There’s a piece of plastic to direct the airflow, which also blocks nearly 1/3 of the fan area. We also note that the fan has three wires. I would have liked to see an option to connect that to a motherboard fan header (like many Antec PSUs have) for those who want yet another indicator on the system monitor.
We note that the PSU is a fairly standard design with an active PFC front end going into a full bridge converter. As usual, there’s a NTC bypass with a relay to boost efficiency, but the relay appears to be very small. An ICE2QR4765 supplies the 5 VSB and a voltage regulator card with a UP3861P supply the 5 V and 3.3 V. A ST9S313C handles the protection and numerous LC filters help to keep EMI down. There’s even a small snubber board on the AC input capacitor.
The build quality isn’t the greatest, as noted by the capacitor installed at an angle and one heatsink significantly out of alignment. Every electrolytic capacitor appears to be Elite brand, in an effort to keep costs low. Such low cost capacitors tend to not last long under load, resulting in premature failure or intermittent reliability issues.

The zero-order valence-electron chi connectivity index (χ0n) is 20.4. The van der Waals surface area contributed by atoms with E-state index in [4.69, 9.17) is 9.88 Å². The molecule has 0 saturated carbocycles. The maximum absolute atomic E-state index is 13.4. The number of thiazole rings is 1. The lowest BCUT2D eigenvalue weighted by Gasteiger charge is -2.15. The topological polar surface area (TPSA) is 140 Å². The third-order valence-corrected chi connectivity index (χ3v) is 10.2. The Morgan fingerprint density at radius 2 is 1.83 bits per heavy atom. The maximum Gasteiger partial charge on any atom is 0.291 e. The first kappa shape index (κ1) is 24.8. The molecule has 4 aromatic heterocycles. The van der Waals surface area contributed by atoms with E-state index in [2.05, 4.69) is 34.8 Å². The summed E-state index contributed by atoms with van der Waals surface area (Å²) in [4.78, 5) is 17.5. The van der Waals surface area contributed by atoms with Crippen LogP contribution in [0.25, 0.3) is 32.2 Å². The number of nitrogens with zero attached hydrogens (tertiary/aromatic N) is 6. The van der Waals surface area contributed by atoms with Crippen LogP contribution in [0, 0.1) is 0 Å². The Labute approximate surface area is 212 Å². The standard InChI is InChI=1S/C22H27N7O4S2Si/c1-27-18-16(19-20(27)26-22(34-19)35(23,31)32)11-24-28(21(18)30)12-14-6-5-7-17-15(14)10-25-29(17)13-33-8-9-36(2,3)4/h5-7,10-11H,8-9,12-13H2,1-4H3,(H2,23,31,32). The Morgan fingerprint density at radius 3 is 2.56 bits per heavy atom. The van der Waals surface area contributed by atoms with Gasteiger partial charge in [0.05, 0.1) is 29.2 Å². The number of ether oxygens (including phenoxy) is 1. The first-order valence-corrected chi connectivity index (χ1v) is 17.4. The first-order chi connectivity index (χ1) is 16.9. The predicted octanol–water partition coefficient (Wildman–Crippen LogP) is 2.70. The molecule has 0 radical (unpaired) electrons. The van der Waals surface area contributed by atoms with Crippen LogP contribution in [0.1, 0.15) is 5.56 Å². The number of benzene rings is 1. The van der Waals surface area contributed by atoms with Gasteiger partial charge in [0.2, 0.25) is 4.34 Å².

On the other side of the board, there’s a NCP1654 for PFC and a CM6901 for main PWM. Also visible are the P16N04S MOSFETs for 12 V rectification, along with a number of soldering defects on the large traces. I prefer TO220 MOSFETs over SMD MOSFETs in that application since they have better thermal connection to the heatsink.
Testing and Results
The standby power draw is legendary at 0.04 W. The idle power draw is less impressive at 8.8 W but not bad. Where it shines is under load; the efficiency goes into the 90% range at around 350 W of load. The output voltage droops slightly under load but remains more than good enough for any realistic use of the PSU.
|Iout (A)||Vout (V)||Pout (W)||Pin (W)||Eff (%)|
The ripple is also very good at 13.4 mV RMS on 12 V, 12.3 mV RMS on 5 V, and 9.82 mV on 3.3 V. All these measurements were done with a 1 ohm power resistor as a load (to avoid “period skipping”) and a bandwidth of 20 MHz.